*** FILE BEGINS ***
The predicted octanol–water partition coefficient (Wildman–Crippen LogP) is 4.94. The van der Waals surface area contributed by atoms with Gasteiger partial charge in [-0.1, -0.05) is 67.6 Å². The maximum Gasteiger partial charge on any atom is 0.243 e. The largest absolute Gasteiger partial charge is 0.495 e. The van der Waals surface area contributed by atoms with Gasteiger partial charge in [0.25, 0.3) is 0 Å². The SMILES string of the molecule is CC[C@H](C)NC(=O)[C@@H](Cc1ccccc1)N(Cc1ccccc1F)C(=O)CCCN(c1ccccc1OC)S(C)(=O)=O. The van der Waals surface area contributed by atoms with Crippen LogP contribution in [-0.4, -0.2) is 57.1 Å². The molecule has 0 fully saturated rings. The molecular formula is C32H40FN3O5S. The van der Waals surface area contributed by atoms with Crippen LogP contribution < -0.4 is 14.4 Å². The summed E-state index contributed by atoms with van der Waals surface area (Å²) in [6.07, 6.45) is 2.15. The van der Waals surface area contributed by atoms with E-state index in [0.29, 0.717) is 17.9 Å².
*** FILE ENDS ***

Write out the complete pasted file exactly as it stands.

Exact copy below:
The predicted octanol–water partition coefficient (Wildman–Crippen LogP) is 4.94. The van der Waals surface area contributed by atoms with Gasteiger partial charge in [-0.1, -0.05) is 67.6 Å². The maximum Gasteiger partial charge on any atom is 0.243 e. The largest absolute Gasteiger partial charge is 0.495 e. The van der Waals surface area contributed by atoms with Gasteiger partial charge in [0.25, 0.3) is 0 Å². The SMILES string of the molecule is CC[C@H](C)NC(=O)[C@@H](Cc1ccccc1)N(Cc1ccccc1F)C(=O)CCCN(c1ccccc1OC)S(C)(=O)=O. The van der Waals surface area contributed by atoms with Crippen LogP contribution in [-0.4, -0.2) is 57.1 Å². The molecule has 0 fully saturated rings. The molecular formula is C32H40FN3O5S. The van der Waals surface area contributed by atoms with Crippen LogP contribution < -0.4 is 14.4 Å². The summed E-state index contributed by atoms with van der Waals surface area (Å²) in [6.07, 6.45) is 2.15. The van der Waals surface area contributed by atoms with E-state index in [0.29, 0.717) is 17.9 Å².